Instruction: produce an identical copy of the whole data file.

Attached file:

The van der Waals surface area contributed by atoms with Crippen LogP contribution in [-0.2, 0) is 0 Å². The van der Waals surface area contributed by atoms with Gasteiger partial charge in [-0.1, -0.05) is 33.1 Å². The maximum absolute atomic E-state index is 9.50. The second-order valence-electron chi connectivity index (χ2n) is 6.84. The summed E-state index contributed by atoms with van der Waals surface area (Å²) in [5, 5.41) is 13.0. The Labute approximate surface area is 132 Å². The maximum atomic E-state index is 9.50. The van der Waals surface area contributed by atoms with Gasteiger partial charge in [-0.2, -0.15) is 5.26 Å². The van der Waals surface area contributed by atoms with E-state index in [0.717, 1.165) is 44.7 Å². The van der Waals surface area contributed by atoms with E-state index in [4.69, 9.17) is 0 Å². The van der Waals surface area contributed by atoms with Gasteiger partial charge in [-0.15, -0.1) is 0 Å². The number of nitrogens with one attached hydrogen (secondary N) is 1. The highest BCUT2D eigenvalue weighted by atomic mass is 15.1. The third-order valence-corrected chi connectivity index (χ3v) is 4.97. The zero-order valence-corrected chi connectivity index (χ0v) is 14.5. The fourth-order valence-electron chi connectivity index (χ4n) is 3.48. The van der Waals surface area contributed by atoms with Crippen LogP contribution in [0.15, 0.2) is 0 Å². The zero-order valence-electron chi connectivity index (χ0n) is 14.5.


The van der Waals surface area contributed by atoms with Crippen LogP contribution in [-0.2, 0) is 0 Å². The van der Waals surface area contributed by atoms with Gasteiger partial charge in [-0.1, -0.05) is 33.1 Å². The maximum absolute atomic E-state index is 9.50. The second-order valence-electron chi connectivity index (χ2n) is 6.84. The summed E-state index contributed by atoms with van der Waals surface area (Å²) in [5, 5.41) is 13.0. The Labute approximate surface area is 132 Å². The maximum atomic E-state index is 9.50. The van der Waals surface area contributed by atoms with Gasteiger partial charge in [-0.2, -0.15) is 5.26 Å². The van der Waals surface area contributed by atoms with E-state index in [0.717, 1.165) is 44.7 Å². The van der Waals surface area contributed by atoms with E-state index in [4.69, 9.17) is 0 Å². The van der Waals surface area contributed by atoms with Gasteiger partial charge in [-0.15, -0.1) is 0 Å². The number of nitrogens with one attached hydrogen (secondary N) is 1. The highest BCUT2D eigenvalue weighted by atomic mass is 15.1. The third-order valence-corrected chi connectivity index (χ3v) is 4.97. The zero-order valence-corrected chi connectivity index (χ0v) is 14.5. The fourth-order valence-electron chi connectivity index (χ4n) is 3.48. The van der Waals surface area contributed by atoms with Crippen LogP contribution in [0.15, 0.2) is 0 Å². The zero-order valence-electron chi connectivity index (χ0n) is 14.5.